JEAN RATELLE’S NUMBER 19 TO BE RETIRED ON FEBRUARY 25, 2018

In Blueshirt Bulletin Main Blog by John Coutinho

Becomes ninth Ranger to have his number retired by the organization

NEW YORK, August 28, 2017 – New York Rangers President Glen Sather announced today that the organization will retire jersey No. 19 in honor of Rangers great Jean Ratelle in an on-ice ceremony prior to the Rangers’ game against the Detroit Red Wings on Sunday, February 25, 2018 as part of Jean Ratelle Night presented by Chase.

“Jean Ratelle is truly one of the greatest players to have ever played for the New York Rangers,” Sather said. “Few players have demonstrated the class, dignity, and gracefulness that Jean possessed throughout his career, both on and off the ice. I had the good fortune to call Jean a teammate with the Rangers, I am proud to still call Jean a friend, and I am honored to announce that he will take his rightful place in the rafters of Madison Square Garden.”

Ratelle played parts of 16 seasons with the Rangers (1960-61 – 1975-76), registering 336 goals and 481 assists for 817 points, along with a plus-167 rating in 861 games. He ranks second on the Rangers’ all-time goals list, ranks third on the franchise’s all-time assists list and all-time points list, and ranks sixth in career games played with the Blueshirts. Ratelle and Rod Gilbert are the only players who rank third or higher on the Rangers’ all-time lists for goals, assists, and points. In addition, Ratelle is one of only five players in franchise history who played in parts of 16 or more seasons with the Rangers (along with Gilbert, Harry Howell, Brian Leetch, and Ron Greschner).

During his tenure with the Rangers, Ratelle was the recipient of the team’s Most Valuable Player Award twice (1971-72 and 1972-73), the Players’ Player Award five times (1967-68, 1968-69, 1969-70, 1970-71, 1974-75), and the Frank Boucher Trophy as the team’s most popular player on and off the ice (as selected by the Rangers Fan Club) twice (1971-72 and 1972-73). He ranked 10th or higher in the NHL in goals three times (1967-68, 1971-72, 1972-73), assists three times (1967-68, 1969-70, 1971-72), and points five times (1967-68, 1968-69, 1969-70, 1971-72, 1972-73) during his Rangers tenure. He also registered 30 or more goals in more seasons than any other player in franchise history (six). Ratelle recorded the final goal at the ‘Old Garden’ (MSG III) in a 3-3 tie against Detroit on February 11, 1968, and he took the first faceoff for the Rangers at the current MSG (MSG IV) on February 18, 1968 against Philadelphia.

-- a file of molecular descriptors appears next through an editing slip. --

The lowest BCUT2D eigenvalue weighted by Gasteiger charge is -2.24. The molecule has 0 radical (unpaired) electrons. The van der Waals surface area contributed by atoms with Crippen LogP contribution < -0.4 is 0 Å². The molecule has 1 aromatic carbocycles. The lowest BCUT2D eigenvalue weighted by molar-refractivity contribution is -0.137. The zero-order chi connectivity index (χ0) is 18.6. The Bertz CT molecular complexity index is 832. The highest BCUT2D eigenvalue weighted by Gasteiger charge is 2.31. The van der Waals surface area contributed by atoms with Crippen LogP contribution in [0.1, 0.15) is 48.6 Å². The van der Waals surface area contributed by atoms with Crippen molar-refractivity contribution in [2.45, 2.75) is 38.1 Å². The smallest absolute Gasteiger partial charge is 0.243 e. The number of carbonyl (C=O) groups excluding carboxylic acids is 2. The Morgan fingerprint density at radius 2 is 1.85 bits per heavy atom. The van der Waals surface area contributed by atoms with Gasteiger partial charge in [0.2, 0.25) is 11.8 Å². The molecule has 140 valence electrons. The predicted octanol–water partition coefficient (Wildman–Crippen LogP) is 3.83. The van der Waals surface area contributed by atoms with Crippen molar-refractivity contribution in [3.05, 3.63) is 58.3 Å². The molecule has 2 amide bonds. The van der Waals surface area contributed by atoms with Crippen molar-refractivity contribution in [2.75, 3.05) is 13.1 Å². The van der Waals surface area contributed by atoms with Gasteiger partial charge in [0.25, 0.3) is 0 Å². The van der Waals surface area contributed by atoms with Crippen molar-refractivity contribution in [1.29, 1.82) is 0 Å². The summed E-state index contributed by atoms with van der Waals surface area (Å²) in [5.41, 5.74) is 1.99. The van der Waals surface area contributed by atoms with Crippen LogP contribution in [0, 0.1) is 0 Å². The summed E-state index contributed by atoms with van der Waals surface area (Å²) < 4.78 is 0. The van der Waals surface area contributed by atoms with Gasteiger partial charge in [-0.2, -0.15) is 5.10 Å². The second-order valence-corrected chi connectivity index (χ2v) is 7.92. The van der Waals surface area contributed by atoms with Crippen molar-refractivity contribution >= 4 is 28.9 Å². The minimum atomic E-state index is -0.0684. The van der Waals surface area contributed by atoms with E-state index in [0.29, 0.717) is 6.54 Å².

Ratelle was the center on the Rangers’ famous Goal-A-Game Line (G-A-G Line) with left wing Vic Hadfield and right wing Rod Gilbert. During the 1971-72 season, Ratelle, Hadfield, and Gilbert ranked third, fourth, and fifth, respectively, in the NHL in points during the regular season. Ratelle tallied 109 points (46 goals, 63 assists) and posted a plus-61 rating in 63 games during the 1971-72 season, becoming the first Ranger to tally 100 points in a season (along with Hadfield) and establishing a single-season franchise record for points. Ratelle received the Lester B. Pearson Award (since renamed the Ted Lindsay Award) as the NHL’s Most Outstanding Player as selected by the National Hockey League Players’ Association (NHLPA) in 1971-72, as well as the Lady Byng Trophy for being the player “adjudged to have exhibited the best type of sportsmanship and gentlemanly conduct combined with a high standard of playing ability.”

Ratelle played in parts of 21 NHL seasons with the Rangers and Bruins, registering 491 goals and 776 assists for 1,267 points, along with a plus-295 rating in 1,280 games. A five-time NHL All-Star, Ratelle was inducted into the Hockey Hall of Fame in 1985, and in 2017, he was named one of the 100 Greatest NHL Players. Ratelle is the only player in NHL history who tallied at least 1,200 career points while amassing fewer than 300 career penalty minutes. Ratelle received the Lady Byng Trophy twice in his NHL career (1971-72 and 1975-76), and he also received the Bill Masterton Trophy, awarded annually to the player who “best exemplifies the qualities of perseverance, sportsmanship, and dedication to hockey,” in 1970-71.

Ratelle will join Rod Gilbert (7), Ed Giacomin (1), Mike Richter (35), Mark Messier (11), Brian Leetch (2), Adam Graves (9), Andy Bathgate (9), and Harry Howell (3) as the only Rangers whose jersey numbers have been retired by the organization. Gilbert was the first Ranger to have his number retired on Oct. 14, 1979, and was joined by Giacomin’s No. 1 on Mar. 15, 1989, Richter’s No. 35 on Feb. 4, 2004, Messier’s No. 11 on Jan. 12, 2006, Leetch’s No. 2 on Jan. 24, 2008, Graves’ No. 9 on Feb. 3, 2009, and most recently, Bathgate’s No. 9 and Howell’s No. 3 on Feb. 22, 2009. In addition, Ratelle’s jersey number will be among nine New York Knickerbockers that have been remembered in the ceiling of The World’s Most Famous Arena. Former Knicks players Walt Frazier (10), Dick Barnett (12), Earl Monroe (15), Dick McGuire (15), Willis Reed (19), Dave DeBusschere (22), Bill Bradley (24), and most recently Patrick Ewing (33) have all had their numbers honored by the team, along with Hall-of-Fame coach Red Holzman (613).